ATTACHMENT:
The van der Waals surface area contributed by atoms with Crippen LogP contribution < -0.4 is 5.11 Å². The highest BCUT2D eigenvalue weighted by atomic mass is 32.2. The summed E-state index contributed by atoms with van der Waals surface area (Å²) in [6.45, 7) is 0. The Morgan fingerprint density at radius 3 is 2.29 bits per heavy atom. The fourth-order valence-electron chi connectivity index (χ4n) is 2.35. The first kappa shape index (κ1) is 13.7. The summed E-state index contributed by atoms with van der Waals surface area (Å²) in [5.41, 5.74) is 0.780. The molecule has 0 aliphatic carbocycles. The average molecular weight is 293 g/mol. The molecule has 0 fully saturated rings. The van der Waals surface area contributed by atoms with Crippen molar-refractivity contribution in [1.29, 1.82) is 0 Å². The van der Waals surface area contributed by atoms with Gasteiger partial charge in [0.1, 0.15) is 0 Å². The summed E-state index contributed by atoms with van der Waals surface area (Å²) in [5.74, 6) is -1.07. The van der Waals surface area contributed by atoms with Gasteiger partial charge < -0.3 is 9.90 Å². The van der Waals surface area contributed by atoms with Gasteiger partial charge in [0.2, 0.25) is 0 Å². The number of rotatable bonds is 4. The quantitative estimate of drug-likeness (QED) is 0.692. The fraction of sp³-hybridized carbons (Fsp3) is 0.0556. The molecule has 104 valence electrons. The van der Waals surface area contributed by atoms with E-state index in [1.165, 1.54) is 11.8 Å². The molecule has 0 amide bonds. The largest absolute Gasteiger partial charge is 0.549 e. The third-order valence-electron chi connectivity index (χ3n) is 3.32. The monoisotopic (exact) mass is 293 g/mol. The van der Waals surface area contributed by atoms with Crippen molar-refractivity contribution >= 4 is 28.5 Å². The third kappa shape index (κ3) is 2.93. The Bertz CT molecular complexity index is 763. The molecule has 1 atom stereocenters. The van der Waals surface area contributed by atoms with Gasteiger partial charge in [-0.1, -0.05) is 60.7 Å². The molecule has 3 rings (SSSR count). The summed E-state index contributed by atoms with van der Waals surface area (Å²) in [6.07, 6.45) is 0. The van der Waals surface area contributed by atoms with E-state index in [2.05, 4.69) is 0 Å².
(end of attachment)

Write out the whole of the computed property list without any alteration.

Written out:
The van der Waals surface area contributed by atoms with Crippen LogP contribution < -0.4 is 5.11 Å². The highest BCUT2D eigenvalue weighted by atomic mass is 32.2. The summed E-state index contributed by atoms with van der Waals surface area (Å²) in [6.45, 7) is 0. The Morgan fingerprint density at radius 3 is 2.29 bits per heavy atom. The fourth-order valence-electron chi connectivity index (χ4n) is 2.35. The first kappa shape index (κ1) is 13.7. The summed E-state index contributed by atoms with van der Waals surface area (Å²) in [5.41, 5.74) is 0.780. The molecule has 0 aliphatic carbocycles. The average molecular weight is 293 g/mol. The molecule has 0 fully saturated rings. The van der Waals surface area contributed by atoms with Crippen molar-refractivity contribution in [1.29, 1.82) is 0 Å². The van der Waals surface area contributed by atoms with Gasteiger partial charge in [0.1, 0.15) is 0 Å². The summed E-state index contributed by atoms with van der Waals surface area (Å²) in [5.74, 6) is -1.07. The van der Waals surface area contributed by atoms with Gasteiger partial charge < -0.3 is 9.90 Å². The van der Waals surface area contributed by atoms with Gasteiger partial charge in [0.2, 0.25) is 0 Å². The number of rotatable bonds is 4. The quantitative estimate of drug-likeness (QED) is 0.692. The fraction of sp³-hybridized carbons (Fsp3) is 0.0556. The molecule has 104 valence electrons. The van der Waals surface area contributed by atoms with E-state index in [1.165, 1.54) is 11.8 Å². The molecule has 0 amide bonds. The largest absolute Gasteiger partial charge is 0.549 e. The third-order valence-electron chi connectivity index (χ3n) is 3.32. The monoisotopic (exact) mass is 293 g/mol. The van der Waals surface area contributed by atoms with Crippen molar-refractivity contribution >= 4 is 28.5 Å². The third kappa shape index (κ3) is 2.93. The Bertz CT molecular complexity index is 763. The molecule has 1 atom stereocenters. The van der Waals surface area contributed by atoms with Gasteiger partial charge in [-0.1, -0.05) is 60.7 Å². The molecule has 3 rings (SSSR count). The summed E-state index contributed by atoms with van der Waals surface area (Å²) in [6.07, 6.45) is 0. The van der Waals surface area contributed by atoms with E-state index in [2.05, 4.69) is 0 Å².